Thursday, June 10, 2010

An Article About Roosevelt Island School G&T in the Wall Street Journal

To clarify, the G&T Program in the Roosevelt Island School will be offered as an alternative for the students coming next year (2011/12), and current Kindergarten class is continuing on to the 1st Grade (and according to DOE is expected to grow by three students).  There will be a G&T program meeting to discuss the fate of the students who chose PS/IS 217 this year.  If you are interested in this program, please join us tomorrow, Friday, June 11th at 9 am in the Roosevelt Island School auditorium (2nd floor).

Gifted Classes Are Hot Point By JOY RESMOVITS

A Roosevelt Island public school won't offer its gifted-and-talented program for incoming kindergartners, prompting parental gripes and threats to move to the suburbs.

Families point to the Department of Education's discontinuation of the class at P.S./I.S. 217 as ironic amid overcrowding and a scramble for kindergarten seats.
Michael Rubenstein for The Wall Street Journal
Cari Bak, left, and her husband, Jakob, inside P.S. 217 with their daughters Elke, 11 months, Bronwyn, 3, and Lillian, 6.

"I'm devastated," said Cari Bak, a mother of two who moved to Roosevelt Island recently. One of her daughters, 6-year-old Lillian, can distinguish rivers from tidal estuaries. According to Ms. Bak, Lillian benefits from the 14-student gifted-and-talented classroom.

But now, Ms. Bak is nervous. If her 3-year-old daughter, Bronwyn, qualifies for the accelerated program but can't attend school on Roosevelt Island, Ms. Bak said she would move to the suburbs.

School officials said its decision was driven by a lack of demand. "Two students this year listed P.S. 217 as their first choice—far below the 25 needed to fill a classroom," said education department spokesman Matt Mittenthal. "These students will be assigned to seats nearby."

But the school PTA President Nikki Leopold said she knew of at least five families that ranked the school first. Children must score above a 90% on an admissions exam to qualify; families often rank several schools in order of preference and children are placed according to how high they scored on the exam.
Should sufficient demand arise, the gifted-and-talented class could resume, Mr. Mittenthal said. "It does not mean the program is closed," he said.

A reflection of the city's effort to prevent young families from fleeing for the suburbs, P.S. 217's program started last year to attract Manhattan students to Roosevelt Island—and to keep its own best and brightest there.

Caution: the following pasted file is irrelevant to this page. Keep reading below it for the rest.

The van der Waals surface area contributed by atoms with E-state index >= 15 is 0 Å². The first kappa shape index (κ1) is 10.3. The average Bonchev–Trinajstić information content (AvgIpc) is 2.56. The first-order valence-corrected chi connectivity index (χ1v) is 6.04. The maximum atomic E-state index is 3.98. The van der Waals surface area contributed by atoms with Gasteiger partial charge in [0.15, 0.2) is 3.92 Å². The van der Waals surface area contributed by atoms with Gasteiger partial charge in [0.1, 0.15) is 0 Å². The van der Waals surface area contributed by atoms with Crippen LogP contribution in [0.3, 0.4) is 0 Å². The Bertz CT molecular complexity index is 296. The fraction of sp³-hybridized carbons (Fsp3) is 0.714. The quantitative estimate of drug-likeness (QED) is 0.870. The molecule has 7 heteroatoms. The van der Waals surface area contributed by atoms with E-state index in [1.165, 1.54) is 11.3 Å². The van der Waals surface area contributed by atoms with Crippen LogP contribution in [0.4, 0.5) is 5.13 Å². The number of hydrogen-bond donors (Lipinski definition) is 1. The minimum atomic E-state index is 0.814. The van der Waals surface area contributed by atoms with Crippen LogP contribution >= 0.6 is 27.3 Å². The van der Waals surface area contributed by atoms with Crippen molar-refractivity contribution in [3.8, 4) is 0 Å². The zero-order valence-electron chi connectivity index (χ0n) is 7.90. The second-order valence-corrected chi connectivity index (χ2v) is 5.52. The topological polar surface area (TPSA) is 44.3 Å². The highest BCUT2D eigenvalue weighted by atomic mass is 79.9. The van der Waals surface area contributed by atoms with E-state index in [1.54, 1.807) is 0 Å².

As part of District 2, the school is lumped together with Upper East Side schools, such as the popular P.S. 77 Lower Lab School. As a result, Roosevelt Island ends up exporting more students than it imports.

A similar situation is unfolding in Bushwick, Brooklyn, where P.S. 376's kindergarten gifted-and-talented class also didn't attract enough students to open for next year.

Parents say the problem doesn't reflect a lack of interest but inefficiencies in allotting gifted seats across the city.

For example, 288 students in District 2 qualified for the gifted program, but there are only 88 seats, said City Councilwoman Jessica Lappin, who lobbied for the program last year to get more slots. On Friday, she will meet with P.S./I.S. 217 parents, when she hopes to join them in convincing other District 2 families to choose the program.

"Parents tour and like our school but some can't navigate the transportation situation," Ms. Leopold said. Roosevelt Island is accessible from Manhattan by tram, under reconstruction right now, and the F train. A bridge connects the island to Queens.

In October, Ms. Lappin requested that the education department lower its busing policy requiring 11 students per route to six students for the next three years. The department declined in a December letter, saying public transportation was sufficient.

"If children can't get there, it's not going to work," Ms. Lappin said.

An effort to attract students from Jackson Heights, Queens, also didn't help P.S./I.S. 217.

"When we added those students to the ones from Roosevelt Island, there was still not enough demand for a kindergarten class," Mr. Mittenthal said.

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